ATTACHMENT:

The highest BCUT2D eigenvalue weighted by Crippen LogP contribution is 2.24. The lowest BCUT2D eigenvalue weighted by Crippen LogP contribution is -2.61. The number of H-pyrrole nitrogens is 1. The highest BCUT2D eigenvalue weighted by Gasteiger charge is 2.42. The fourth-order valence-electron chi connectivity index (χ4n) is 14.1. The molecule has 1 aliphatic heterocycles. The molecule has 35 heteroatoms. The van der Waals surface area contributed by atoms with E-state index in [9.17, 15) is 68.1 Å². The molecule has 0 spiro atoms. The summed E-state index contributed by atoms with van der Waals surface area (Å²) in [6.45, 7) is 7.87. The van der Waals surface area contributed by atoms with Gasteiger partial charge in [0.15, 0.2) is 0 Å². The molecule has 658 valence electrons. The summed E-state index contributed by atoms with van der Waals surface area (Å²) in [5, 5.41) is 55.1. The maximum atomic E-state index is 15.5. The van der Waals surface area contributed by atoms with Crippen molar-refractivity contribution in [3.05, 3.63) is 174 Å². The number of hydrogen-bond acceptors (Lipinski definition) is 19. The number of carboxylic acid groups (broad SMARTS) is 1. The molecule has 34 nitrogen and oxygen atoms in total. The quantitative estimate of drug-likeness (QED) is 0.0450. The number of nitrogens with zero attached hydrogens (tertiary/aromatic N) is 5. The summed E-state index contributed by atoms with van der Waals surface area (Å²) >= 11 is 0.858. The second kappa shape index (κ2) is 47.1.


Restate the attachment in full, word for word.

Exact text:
The highest BCUT2D eigenvalue weighted by Crippen LogP contribution is 2.24. The lowest BCUT2D eigenvalue weighted by Crippen LogP contribution is -2.61. The number of H-pyrrole nitrogens is 1. The highest BCUT2D eigenvalue weighted by Gasteiger charge is 2.42. The fourth-order valence-electron chi connectivity index (χ4n) is 14.1. The molecule has 1 aliphatic heterocycles. The molecule has 35 heteroatoms. The van der Waals surface area contributed by atoms with E-state index in [9.17, 15) is 68.1 Å². The molecule has 0 spiro atoms. The summed E-state index contributed by atoms with van der Waals surface area (Å²) in [6.45, 7) is 7.87. The van der Waals surface area contributed by atoms with Gasteiger partial charge in [0.15, 0.2) is 0 Å². The molecule has 658 valence electrons. The summed E-state index contributed by atoms with van der Waals surface area (Å²) in [5, 5.41) is 55.1. The maximum atomic E-state index is 15.5. The van der Waals surface area contributed by atoms with Crippen molar-refractivity contribution in [3.05, 3.63) is 174 Å². The number of hydrogen-bond acceptors (Lipinski definition) is 19. The number of carboxylic acid groups (broad SMARTS) is 1. The molecule has 34 nitrogen and oxygen atoms in total. The quantitative estimate of drug-likeness (QED) is 0.0450. The number of nitrogens with zero attached hydrogens (tertiary/aromatic N) is 5. The summed E-state index contributed by atoms with van der Waals surface area (Å²) >= 11 is 0.858. The second kappa shape index (κ2) is 47.1.